How early is early menopause? Early menopause is considered to be menopause that begins between the ages of 40 and 45. The following information has been taken from healthline.com.
Premature menopause starts even earlier, before age 40.
Early or premature menopause can happen for a number of reasons, including:
- chromosomal defects, such as Turner Syndrome
- autoimmune diseases, such as thyroid disease
- surgical removal of the ovaries (oophorectomy) or uterus (hysterectomy)
- chemotherapy or other radiation therapies for cancer
If you’re under 40 and haven’t had a period in over 3 months, see your doctor to get tested for early menopause or other underlying causes.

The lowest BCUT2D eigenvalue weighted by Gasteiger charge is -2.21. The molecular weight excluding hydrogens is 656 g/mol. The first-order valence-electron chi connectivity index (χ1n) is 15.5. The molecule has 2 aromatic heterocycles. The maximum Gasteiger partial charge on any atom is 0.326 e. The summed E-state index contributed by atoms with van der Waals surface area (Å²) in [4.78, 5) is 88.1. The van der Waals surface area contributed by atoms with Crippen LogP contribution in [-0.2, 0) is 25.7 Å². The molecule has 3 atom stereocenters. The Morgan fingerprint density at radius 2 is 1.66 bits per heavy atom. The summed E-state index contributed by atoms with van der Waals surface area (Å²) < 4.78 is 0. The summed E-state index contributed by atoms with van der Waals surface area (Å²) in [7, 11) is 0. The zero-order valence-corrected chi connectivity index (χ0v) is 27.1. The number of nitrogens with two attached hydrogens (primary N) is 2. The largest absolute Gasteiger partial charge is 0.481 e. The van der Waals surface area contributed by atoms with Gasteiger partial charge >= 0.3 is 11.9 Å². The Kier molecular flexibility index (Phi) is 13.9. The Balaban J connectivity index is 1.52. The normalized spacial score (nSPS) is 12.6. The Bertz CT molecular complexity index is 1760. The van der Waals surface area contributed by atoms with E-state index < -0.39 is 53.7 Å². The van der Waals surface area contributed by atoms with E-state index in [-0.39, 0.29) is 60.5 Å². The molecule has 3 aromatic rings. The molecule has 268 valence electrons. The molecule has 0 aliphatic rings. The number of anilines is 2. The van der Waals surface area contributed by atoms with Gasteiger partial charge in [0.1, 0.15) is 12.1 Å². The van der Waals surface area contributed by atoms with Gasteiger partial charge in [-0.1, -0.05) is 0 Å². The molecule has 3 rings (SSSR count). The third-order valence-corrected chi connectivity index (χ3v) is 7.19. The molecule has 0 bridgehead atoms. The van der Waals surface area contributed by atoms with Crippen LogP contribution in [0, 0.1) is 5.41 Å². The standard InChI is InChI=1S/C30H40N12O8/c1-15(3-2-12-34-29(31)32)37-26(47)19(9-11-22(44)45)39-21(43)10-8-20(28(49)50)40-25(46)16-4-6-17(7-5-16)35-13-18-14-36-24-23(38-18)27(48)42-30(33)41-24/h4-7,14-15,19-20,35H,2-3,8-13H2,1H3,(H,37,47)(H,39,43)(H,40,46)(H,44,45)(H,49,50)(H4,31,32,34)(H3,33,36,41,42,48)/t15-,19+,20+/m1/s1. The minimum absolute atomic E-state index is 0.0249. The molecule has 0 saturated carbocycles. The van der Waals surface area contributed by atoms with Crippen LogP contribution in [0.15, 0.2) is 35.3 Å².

What if I’ve had a hysterectomy?
If your uterus was surgically removed through a hysterectomy, you may not know you’re going through menopause unless you experience hot flashes. This can also happen if you’ve had an endometrial ablation and your ovaries weren’t removed. Endometrial ablation is the removal of the lining of your uterus as a treatment for heavy menstruation. If you aren’t having any symptoms, a blood test can determine if your ovaries are still functioning. This test can be used to help doctors find out your oestrogen level, which may be beneficial if you’re at risk of osteoporosis. That’s because knowing your oestrogen status may be important in determining whether you need a bone density assessment.
- Gold EB. (2011). The timing of the age at which natural menopause occurs. DOI:
- Perimenopause & premature menopause FAQS. (n.d.).
- Sparks D. (2016). Women’s wellness: 5 things to know about early menopause.